Ron, I couldn't agree more about the importance of the relationship between
centre of pressure and gravity of a kite. About 2 years ago when I built my
first stunter, I spent hours in the field adjusting the bridle to no avail.
I was under the belief that it didn't matter what the kite shape was, the
bridle would compensate for it. Well it just doesn't work that way and alot
of the kites I hear on the 'net' that have problems seem to exhibit bad shape.

Not knowing where to start, I looked for things that I could measure and see
if there were relationships between them. The only two things I found easy to
measure were the centre of pressure and the centre of gravity.

The way I find the centre of gravity is similar to yours Ron, it's just that
I leave the sail on and balance the spine on my finger. I mark two points, one
being the position where the frame is horizontal and the other where the
chamber is horizontal.

Now that leaves the centre of pressure. They talk about this force alot in
books, but never give a clue on how to find it. The best method I have found
is to take the stunt kite to a park when there is a nice breeze blowing and
stand behind the assembled kite as if to launch it. Now try and balance the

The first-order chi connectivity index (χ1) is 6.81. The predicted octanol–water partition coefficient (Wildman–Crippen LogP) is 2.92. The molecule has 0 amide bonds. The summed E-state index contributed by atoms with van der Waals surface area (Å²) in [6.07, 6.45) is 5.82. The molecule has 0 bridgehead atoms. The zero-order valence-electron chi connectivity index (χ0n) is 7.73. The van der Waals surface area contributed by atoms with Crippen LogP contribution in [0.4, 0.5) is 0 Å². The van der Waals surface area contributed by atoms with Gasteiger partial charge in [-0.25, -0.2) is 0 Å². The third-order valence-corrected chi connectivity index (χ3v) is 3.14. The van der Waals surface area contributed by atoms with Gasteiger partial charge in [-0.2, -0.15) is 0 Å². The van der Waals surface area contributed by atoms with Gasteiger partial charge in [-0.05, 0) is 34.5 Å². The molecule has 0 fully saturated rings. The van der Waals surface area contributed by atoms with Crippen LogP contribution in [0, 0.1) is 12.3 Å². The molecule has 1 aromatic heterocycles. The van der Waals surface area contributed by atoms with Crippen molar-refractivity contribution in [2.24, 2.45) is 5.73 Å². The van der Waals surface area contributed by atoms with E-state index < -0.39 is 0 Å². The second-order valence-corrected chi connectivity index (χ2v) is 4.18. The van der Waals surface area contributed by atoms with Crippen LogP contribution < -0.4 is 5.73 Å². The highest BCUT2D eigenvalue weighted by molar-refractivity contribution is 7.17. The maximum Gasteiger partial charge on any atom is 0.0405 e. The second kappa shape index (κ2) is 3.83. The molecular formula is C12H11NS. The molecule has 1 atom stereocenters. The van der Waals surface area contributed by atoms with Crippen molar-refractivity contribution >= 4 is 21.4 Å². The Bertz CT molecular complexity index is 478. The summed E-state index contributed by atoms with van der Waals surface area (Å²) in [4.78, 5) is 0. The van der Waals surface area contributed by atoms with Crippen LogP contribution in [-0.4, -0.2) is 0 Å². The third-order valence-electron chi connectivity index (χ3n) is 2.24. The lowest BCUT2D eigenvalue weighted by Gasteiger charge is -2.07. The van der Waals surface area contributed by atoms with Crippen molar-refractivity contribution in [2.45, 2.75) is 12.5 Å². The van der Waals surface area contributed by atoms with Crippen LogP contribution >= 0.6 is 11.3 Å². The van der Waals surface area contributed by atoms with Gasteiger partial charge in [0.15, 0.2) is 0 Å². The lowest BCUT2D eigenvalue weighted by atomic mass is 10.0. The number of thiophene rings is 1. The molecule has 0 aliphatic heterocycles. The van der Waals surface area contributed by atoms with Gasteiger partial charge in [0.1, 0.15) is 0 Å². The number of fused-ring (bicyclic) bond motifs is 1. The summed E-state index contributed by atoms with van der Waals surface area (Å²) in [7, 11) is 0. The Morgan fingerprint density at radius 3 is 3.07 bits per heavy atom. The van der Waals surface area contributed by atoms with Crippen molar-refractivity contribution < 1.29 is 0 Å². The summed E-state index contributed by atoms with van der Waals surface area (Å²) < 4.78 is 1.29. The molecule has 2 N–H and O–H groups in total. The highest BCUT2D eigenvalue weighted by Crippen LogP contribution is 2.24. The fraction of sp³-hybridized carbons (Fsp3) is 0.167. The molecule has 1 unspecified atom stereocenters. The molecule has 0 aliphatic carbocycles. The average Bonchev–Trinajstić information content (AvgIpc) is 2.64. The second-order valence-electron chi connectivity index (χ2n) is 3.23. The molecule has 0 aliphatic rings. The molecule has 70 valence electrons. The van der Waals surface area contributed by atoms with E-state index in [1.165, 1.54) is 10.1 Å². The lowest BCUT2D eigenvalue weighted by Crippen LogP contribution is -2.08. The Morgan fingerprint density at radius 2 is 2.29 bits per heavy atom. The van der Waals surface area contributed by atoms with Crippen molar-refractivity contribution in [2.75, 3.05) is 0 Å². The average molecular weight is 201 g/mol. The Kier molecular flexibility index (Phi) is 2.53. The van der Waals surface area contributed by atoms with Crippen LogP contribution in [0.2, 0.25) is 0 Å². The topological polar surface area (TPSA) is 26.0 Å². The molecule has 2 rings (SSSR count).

kite with one finger on the spine. Once this point is found it doesn't matter
what the wind speed is, it will always remain balanced.

I then built a kite where the centre of pressure was between the two centres
of gravity. This turned out to be my first successful stunter. The bridling
took a matter of minutes to get right. With this good balance the kite behaves
very solidly in the sky. When the wind drops off or you give it a hard tug the
kite still keeps its same attitude in the sky.

Of course this is just the tip of the ice berg. Other things like the chamber
depth, aspect ratio, positioning of standoffs all play vital roles.

Grant McCauley
Australian Centre for Unisys Software (ACUS)
Internet: grantm@syacus.acus.oz.au
UUCP: uunet!munnari!syacus.acus.oz.au!grantm

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